# Help With Partial Differentiation & Integration

1. Aug 27, 2008

### tshafer

I know I should know this... it looks so ridiculously easy. In the course of getting d'Alembert's wave equation solution, we get the following equation:

$$2cp'\left(x\right)=cf'\left(x\right)+g\left(x\right)$$

The primes are derivatives wrt t. Then we re-order the equation and "integrate the relation" to get an expression for p:

$$p\left(\xi\right)=\frac{1}{2}f\left(\xi\right)+\frac{1}{2c}\int^{\xi}_{0}g\left(s\right)ds$$

I have to be missing something very, very simple. How can I differentiate $$p\left(x\right)$$ wrt $$t$$ then integrate wrt something (x, I suppose, in this case) and recover the original function p? Or am I NOT recovering it... just something new named $$p\left(\xi\right)$$? Thanks for the help!

Tom

2. Aug 27, 2008

### tiny-tim

Hi Tom!

$$\int^{\xi}_{0}f'(x)dx\ =\ \left[f(x)\right]^{\xi}_{0}\ =\ f(\xi)\ -\ f(0)$$

3. Aug 27, 2008

### tshafer

Alright, cool. Why is that true, though? If I have f(x) = 3x^2, differentiate wrt t and integrate wrt x from 0 to xi I don't think I will get 3(xi)^2?

Tom

4. Aug 27, 2008

### tiny-tim

f'(x) = 6x.

$$\int^{\xi}_{0} 6x dx\ =\ [3x^2]^{\xi}_{0}\ =\ 3\xi^2$$

Integration is the opposite of differentiation …

that's how it works!​

5. Aug 27, 2008

### yenchin

The fancy name of what tiny-tim show you is "Fundamental Theorem of Calculus". You may wish to read up more about it :)

6. Aug 27, 2008

### tshafer

Yes... when it was covered waaaay back in Calc I, it was something more like:
$$\frac{d}{dt}\int^{x}_{a}f\left(t\right)dt=f\left(x\right)-f\left(a\right)$$.

I was just concerned with differentiating wrt t AND integrating wrt x:
$$\int^{\xi}_{0}\frac{df\left(x\right)}{dt}dx$$

I felt like I had variables flying everywhere, hehe. Thanks!

Tom

Last edited: Aug 27, 2008
7. Aug 27, 2008

### NoMoreExams

Your first formula is incorrect I believe. You should only be left with f(x) and I believe you want $$\frac{d}{dx}$$ instead of $$\frac{d}{dt}$$. The "general" version of this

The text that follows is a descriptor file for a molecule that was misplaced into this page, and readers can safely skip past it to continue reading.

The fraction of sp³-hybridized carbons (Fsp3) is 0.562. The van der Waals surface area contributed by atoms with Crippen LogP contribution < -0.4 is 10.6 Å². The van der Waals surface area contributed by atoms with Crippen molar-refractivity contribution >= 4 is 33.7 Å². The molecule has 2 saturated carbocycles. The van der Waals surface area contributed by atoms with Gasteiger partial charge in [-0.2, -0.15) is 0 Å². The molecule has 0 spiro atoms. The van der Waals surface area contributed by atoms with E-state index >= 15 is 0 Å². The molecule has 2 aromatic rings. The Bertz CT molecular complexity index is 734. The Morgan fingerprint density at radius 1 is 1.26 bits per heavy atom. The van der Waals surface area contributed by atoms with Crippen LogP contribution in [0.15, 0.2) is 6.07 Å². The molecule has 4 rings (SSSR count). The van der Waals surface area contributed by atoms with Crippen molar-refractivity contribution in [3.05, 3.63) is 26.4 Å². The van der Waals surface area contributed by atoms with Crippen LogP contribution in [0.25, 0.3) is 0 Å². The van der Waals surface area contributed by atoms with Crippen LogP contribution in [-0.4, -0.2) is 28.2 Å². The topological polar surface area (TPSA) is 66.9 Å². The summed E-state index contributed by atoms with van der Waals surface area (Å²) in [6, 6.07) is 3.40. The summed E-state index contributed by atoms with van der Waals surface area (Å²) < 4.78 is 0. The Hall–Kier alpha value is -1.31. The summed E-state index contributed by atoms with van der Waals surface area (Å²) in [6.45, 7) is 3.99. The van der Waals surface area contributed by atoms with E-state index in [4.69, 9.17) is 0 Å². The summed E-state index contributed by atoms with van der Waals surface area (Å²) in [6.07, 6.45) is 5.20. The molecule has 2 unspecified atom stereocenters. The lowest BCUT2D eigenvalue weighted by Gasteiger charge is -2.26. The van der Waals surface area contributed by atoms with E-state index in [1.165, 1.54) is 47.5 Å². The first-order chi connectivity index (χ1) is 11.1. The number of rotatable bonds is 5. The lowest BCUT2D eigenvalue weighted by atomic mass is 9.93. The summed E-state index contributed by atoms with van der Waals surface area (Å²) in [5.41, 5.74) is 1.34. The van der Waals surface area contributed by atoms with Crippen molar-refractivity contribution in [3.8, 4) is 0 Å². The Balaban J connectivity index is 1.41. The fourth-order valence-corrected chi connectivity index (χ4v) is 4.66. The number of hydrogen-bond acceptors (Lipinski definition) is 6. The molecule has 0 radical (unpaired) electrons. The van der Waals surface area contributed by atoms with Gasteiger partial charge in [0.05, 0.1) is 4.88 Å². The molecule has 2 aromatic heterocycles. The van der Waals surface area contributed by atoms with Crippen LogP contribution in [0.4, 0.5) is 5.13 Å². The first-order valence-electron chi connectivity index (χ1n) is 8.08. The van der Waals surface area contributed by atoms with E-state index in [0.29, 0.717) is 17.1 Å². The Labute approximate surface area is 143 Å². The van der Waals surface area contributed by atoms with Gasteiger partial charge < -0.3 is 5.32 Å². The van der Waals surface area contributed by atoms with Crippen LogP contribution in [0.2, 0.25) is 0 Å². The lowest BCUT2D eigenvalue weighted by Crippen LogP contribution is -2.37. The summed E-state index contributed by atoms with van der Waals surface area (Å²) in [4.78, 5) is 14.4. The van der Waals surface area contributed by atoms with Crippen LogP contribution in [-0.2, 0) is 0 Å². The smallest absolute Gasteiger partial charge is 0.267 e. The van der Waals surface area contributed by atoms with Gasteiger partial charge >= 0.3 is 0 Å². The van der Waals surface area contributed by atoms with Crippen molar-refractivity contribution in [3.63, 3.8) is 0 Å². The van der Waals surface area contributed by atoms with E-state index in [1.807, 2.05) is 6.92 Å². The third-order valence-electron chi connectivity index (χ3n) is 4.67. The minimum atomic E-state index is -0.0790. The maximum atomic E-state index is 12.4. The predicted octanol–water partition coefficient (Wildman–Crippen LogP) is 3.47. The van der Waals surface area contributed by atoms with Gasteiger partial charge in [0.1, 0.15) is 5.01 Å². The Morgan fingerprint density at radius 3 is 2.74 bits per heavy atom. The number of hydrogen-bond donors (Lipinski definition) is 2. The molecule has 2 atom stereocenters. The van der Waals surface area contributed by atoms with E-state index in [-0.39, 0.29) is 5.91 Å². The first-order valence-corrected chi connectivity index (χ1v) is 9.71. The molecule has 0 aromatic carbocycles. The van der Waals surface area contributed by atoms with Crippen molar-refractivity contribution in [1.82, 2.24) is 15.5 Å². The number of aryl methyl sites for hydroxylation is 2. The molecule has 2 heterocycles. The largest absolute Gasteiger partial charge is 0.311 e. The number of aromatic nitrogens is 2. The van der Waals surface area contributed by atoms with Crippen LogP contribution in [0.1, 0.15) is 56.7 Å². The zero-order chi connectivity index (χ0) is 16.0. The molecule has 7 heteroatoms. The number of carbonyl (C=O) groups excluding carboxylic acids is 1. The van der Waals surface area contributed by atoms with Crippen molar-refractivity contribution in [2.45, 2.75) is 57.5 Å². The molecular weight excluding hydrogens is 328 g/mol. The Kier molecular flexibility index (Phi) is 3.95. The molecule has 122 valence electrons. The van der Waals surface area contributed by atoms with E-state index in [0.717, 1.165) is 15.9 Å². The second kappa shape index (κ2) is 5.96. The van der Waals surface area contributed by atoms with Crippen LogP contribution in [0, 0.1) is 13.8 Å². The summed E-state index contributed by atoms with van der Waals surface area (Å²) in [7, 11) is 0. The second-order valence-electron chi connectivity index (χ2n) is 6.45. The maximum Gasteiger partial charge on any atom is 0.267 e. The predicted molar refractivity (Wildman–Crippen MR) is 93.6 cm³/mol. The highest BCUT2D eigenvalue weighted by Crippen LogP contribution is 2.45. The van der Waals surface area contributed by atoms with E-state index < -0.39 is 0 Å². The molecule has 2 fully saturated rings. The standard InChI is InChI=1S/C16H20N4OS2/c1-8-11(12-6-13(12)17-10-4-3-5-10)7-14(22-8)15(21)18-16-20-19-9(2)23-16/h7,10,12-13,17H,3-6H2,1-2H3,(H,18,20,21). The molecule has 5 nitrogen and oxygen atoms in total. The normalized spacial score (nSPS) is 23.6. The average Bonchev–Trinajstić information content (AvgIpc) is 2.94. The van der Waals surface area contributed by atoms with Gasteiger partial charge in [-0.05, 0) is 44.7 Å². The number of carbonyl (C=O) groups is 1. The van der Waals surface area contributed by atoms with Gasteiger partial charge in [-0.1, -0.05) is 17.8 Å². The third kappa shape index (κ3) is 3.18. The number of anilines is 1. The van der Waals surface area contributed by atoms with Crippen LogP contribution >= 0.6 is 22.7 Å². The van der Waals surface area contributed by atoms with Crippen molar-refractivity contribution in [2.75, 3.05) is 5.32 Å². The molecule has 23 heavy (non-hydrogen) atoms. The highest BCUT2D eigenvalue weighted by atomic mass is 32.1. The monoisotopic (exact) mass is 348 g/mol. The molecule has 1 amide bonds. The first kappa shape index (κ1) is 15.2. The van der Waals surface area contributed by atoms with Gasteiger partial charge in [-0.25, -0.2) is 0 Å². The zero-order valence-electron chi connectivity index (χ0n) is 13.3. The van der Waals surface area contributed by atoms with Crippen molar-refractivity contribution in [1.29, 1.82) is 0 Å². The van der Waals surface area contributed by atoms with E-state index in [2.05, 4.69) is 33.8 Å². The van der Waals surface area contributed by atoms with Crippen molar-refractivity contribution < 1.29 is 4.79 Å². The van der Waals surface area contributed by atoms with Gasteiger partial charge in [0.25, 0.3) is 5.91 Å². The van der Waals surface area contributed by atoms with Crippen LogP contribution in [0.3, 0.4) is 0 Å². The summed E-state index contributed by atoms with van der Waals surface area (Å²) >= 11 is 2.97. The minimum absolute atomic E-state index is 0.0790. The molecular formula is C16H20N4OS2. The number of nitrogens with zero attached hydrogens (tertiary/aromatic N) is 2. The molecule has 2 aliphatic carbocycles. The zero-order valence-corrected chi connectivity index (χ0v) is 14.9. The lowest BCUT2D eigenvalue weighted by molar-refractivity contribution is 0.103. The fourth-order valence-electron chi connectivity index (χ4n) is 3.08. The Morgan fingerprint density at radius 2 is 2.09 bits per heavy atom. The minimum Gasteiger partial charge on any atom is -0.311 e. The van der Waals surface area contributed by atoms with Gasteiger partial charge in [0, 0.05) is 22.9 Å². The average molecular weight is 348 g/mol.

Let

$$F(x) = \int_{g(x)}^{h(x)} f(t) dt$$

Then

$$F'(x) = f(h(x)) h'(x) - f(g(x)) g'(x)$$

8. Aug 27, 2008

### tshafer

alright... thanks.

now, here's the thing... this all makes sense, except in my problem.

I have $$f(x) = 3x^{2}$$ and $$\frac{df}{dt}=f'\left(x\right) = 6x\frac{dx}{dt}$$

$$\int^{\xi}_{0}6x\frac{dx}{dt}dx$$ = ??

or am I waaay confused?

Last edited: Aug 27, 2008
9. Aug 27, 2008

### NoMoreExams

If you are doing implicit differentiation you should get $$6x \frac{dx}{dt}$$ (minor error).

10. Aug 27, 2008

### tshafer

My bad, just in a hurry. Still... $$\frac{dx}{dt}dx$$??

11. Aug 27, 2008

### tshafer

Ok, I am an idiot... these aren't t-derivatives, I guess.

$$u\left(x,t\right)=p\left(x+ct\right)+q\left(x-ct\right)=p\left(\xi\right)+q\left(\eta\right)$$

$$\frac{\partial u}{\partial t}\right|_{t=0}=\frac{\partial u}{\partial \xi}\right|_{t=0}\frac{\partial \xi}{\partial t}\right|_{t=0} + \frac{\partial u}{\partial \eta}\right|_{t=0}\frac{\partial \eta}{\partial t}\right|_{t=0}$$

but $$\xi=\left(x+ct\right)\right|_{t=0}=x$$, same for $$\eta$$. So...

$$\frac{\partial u}{\partial t}\right|_{t=0}=\frac{\partial u}{\partial x}\frac{\partial \xi}{\partial t}\right|_{t=0} + \frac{\partial u}{\partial x}\frac{\partial \eta}{\partial t}\right|_{t=0}=\frac{\partial u}{\partial x}\cdot c + \frac{\partial u}{\partial x}\cdot \left(-c\right)$$

So $$p'\left(x\right)=\frac{dp}{dx}$$, not $$\frac{dp\left(x\right)}{dt}$$.

Does that seem correct?
Tom

12. Aug 27, 2008

### HallsofIvy

Staff Emeritus
Surely that's not what you meant! If you differentiate f(x) wrt t, you get 0. Integrating that with respect to x still gives 0.

13. Aug 27, 2008

### tshafer

Exactly... yet my professor was adamant. I'm sure now that he didn't understand my question.

14. Aug 27, 2008

### HallsofIvy

Staff Emeritus
Your second statement is incorrect. It should be
[tex]\int^{t_i}_0 6x \frac{dx}{dt}dt= \int^{x_i}_0 6x dx= 3x_i^2[/itex]
Where $x_i= x(t_i)$

15. Aug 27, 2008

### tshafer

right... this is why i was so confused. i thought my prof was saying to differentiate wrt t, then integrate wrt x, not t.